The federal election result was a cry for climate action. The coal-carrying Morrison government was wiped out, losing 17 seats—six to teal independents, one to The Greens, and the rest to Labor. The Greens picked up three extra seats, and also now hold the balance of power in the Senate.
Climate change was rated the top issue by one in five voters—more than any other issue. This was true in city centres, suburbs and the regions. Polling showed that in every electorate the majority wanted to see strong climate action, even traditional “coal seats” such as Newcastle and the Hunter. Climate votes were especially high in seats hit by recent extreme weather events.
The climate strike movement by School Strike for Climate (SS4C) decisively shifted the debate on climate action over the last three years. After the shock re-election of the Coalition under Scott Morrison in 2019, the mass, militant action of stopping school and students walking out in their thousands gave people renewed hope and a focus.
Unions backed the strikes, including the ETU and MUA which represent workers in fossil fuel industries. In the coal-dependent Hunter, unions joined forces with environmentalists to set up the group Hunter Jobs Alliance. There is a growing sense in coal communities that “the writing is on the wall”, with coal power stations and mines moving their closure dates forward. Workers want a plan for their future.
But there is a gap between this desire for change and what the Albanese government is willing to deliver. Labor says they believe in the science, but their emissions reduction target of 43 per cent by 2030 is lower than what they took to the last election and lower even than the Business Council of Australia’s.
Labor have also talked of making Australia a “renewable energy superpower” and acknowledged climate change as an existential threat to Pacific nations. But they will oversee an enormous expansion of fossil fuels. The new Resources Minister Madeleine King told a gathering of the Australian Pipeline and Petroleum Association (APPEA) that, “we support opening up new gas reserves… For example, last month Labor agreed to support the Beetaloo cooperative Drilling Program Instrument in the Northern Territory.”
Labor is also backing the Woodside Scarborough gas project off the coast of WA, a carbon bomb estimated to release 1.37 billion more tonnes of carbon dioxide in the next 25 years. By 2030 it will add 7 per cent to Australia’s emissions. It is equivalent to opening up five new coal-fired power stations. Madeleine King has declared Labor’s “absolute” support for the project.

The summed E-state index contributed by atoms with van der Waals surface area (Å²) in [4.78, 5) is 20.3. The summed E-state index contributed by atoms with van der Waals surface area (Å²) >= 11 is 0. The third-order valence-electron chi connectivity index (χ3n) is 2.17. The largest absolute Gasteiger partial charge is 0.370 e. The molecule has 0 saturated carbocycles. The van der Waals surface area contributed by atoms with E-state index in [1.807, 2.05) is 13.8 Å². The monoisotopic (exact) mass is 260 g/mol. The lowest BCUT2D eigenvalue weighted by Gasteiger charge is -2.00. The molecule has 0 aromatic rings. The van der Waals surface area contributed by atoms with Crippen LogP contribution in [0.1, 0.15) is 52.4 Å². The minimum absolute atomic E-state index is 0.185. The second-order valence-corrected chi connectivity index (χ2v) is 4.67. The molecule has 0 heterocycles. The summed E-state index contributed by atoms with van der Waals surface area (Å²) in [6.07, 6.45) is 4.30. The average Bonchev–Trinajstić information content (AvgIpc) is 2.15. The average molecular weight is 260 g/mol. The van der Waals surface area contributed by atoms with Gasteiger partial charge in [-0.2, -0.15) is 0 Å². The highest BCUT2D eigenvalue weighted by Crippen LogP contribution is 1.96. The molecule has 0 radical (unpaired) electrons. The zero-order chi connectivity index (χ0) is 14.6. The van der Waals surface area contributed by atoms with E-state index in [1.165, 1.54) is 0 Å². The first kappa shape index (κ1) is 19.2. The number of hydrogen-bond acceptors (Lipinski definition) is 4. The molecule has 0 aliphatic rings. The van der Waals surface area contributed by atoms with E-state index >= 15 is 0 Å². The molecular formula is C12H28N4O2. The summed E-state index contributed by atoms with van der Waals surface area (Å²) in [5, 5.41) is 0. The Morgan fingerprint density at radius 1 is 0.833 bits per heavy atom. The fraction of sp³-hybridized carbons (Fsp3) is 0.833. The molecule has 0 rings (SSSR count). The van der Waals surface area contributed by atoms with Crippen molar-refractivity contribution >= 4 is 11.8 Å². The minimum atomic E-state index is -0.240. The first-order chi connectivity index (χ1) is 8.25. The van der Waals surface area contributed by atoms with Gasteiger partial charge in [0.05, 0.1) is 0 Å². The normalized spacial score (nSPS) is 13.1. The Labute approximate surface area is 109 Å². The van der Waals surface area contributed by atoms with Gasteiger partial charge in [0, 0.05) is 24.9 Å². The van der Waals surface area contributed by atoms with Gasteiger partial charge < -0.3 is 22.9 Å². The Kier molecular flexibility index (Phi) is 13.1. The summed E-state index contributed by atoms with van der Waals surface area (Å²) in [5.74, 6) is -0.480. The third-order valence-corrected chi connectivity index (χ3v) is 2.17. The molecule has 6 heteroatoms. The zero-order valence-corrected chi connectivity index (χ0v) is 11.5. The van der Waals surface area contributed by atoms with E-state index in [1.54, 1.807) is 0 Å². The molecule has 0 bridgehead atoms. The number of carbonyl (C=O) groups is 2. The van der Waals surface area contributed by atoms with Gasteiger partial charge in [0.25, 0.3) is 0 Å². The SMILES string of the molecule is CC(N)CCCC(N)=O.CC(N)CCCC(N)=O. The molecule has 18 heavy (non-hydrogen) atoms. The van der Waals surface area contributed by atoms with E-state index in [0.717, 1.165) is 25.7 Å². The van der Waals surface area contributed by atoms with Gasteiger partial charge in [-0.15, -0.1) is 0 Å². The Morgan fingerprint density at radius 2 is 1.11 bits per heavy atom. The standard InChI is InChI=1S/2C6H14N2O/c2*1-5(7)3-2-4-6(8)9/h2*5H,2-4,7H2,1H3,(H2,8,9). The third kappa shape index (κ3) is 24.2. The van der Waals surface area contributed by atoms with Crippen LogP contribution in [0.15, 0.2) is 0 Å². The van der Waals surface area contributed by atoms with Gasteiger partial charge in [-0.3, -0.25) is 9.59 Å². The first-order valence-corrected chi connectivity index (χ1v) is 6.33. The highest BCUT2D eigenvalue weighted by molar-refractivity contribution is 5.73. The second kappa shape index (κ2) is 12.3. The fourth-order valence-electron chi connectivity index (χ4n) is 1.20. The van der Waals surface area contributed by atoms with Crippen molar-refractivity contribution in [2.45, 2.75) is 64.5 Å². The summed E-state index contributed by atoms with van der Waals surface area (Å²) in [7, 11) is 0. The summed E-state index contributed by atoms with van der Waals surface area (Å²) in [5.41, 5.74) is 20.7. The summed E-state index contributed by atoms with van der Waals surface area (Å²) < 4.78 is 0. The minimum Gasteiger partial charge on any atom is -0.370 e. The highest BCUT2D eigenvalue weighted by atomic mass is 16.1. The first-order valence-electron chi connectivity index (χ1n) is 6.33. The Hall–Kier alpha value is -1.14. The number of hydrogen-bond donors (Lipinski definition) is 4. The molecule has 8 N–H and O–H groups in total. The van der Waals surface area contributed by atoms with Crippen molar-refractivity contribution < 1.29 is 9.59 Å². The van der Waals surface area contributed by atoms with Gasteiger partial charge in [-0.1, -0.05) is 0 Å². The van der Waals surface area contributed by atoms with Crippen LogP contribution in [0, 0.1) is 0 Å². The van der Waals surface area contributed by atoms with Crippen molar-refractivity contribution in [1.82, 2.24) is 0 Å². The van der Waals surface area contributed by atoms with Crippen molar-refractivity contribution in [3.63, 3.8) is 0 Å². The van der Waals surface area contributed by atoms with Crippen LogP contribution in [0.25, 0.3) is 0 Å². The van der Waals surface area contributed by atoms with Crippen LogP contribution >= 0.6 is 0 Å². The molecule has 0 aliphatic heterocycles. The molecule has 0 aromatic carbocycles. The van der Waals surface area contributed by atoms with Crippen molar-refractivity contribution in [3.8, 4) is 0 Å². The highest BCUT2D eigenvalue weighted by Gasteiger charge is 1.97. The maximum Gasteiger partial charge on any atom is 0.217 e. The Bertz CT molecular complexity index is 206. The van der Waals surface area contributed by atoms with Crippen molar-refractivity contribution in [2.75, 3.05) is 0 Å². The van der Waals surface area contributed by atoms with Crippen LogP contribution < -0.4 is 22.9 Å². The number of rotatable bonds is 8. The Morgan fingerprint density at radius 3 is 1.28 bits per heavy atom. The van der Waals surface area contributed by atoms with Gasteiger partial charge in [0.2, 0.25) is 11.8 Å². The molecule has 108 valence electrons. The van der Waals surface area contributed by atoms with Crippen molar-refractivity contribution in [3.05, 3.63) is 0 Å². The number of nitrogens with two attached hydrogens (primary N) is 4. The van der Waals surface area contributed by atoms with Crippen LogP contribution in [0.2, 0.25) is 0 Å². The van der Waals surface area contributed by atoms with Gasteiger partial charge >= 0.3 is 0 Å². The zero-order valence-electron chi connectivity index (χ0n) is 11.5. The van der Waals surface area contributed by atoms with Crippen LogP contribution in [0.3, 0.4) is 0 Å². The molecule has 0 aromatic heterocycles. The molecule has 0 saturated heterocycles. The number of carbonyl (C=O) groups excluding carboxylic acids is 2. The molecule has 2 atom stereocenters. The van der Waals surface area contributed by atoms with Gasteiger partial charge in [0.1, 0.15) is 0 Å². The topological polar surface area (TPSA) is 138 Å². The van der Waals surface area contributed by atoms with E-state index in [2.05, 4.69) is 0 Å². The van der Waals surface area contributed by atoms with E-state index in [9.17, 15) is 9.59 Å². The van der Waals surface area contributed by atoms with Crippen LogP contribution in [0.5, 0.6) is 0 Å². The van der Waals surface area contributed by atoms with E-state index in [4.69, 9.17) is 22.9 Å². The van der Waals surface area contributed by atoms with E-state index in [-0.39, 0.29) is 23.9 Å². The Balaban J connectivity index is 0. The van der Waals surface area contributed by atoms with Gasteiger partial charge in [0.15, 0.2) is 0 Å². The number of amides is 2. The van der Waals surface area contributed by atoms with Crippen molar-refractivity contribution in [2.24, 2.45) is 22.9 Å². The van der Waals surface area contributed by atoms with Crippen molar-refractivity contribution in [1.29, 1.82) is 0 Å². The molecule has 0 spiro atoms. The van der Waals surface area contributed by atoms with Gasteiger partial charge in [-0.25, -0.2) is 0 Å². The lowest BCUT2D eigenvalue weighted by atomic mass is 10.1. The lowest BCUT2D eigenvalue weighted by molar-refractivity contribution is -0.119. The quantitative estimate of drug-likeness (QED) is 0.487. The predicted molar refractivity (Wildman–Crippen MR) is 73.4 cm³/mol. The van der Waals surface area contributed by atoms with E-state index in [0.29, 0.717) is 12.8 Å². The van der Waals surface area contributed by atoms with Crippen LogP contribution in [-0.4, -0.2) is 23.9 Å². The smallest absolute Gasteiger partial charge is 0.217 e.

In NSW the Gomeroi people have led a staunch campaign to stop Santos drilling for gas on their land in the Pilliga. Santos is now attempting to extinguish their native title rights in court. Labor has backed that project too.
The centrepiece of Labor’s climate policy is a $20 billion upgrade the transmission grid to “rebuild and modernise the grid”. This is necessary—the existing grid is crumbling, and was designed for large fossil fuel projects, not the flexibility needed ensure base-load renewable power.
But Labor has no serious plan for a transition to 100 per cent renewables or ensuring a just transition for workers, leaving everything to private energy companies driven by profit. Yet construction continues on the taxpayer-funded Kurri Kurri gas plant, costing $1.2 billion.
If we can publicly build gas plants, under the Coalition no less, we can publicly build renewable energy. There’s $170 billion billed for nuclear submarines. That kind of money can and should be funding public renewable power and a just transition—including job guarantees, retraining, and early retirement schemes.
All eyes are on the federal government’s climate policy right now, and there will be pressure on them from inside the Parliament to deliver more serious climate action. But Labor is haunted by the climate wars of the past, and the media and fossil fuel lobby will work overtime to keep them within the bounds their limited promises. We are still headed towards climate disaster.
There are currently debates in SS4C about moving away from its strategy of targeting government towards targeting banks. But there is every reason for SS4C to put a call-out for a big strike during COP27 in November, and declare their intention to continue striking for their demands of no new fossil fuels; a just transition centring fossil fuel workers and First Nations; and public investment to drive 100 per cent renewables by 2030.
Now is the time to put the Albanese government on notice that the movement is not going anywhere.
By Erima Dall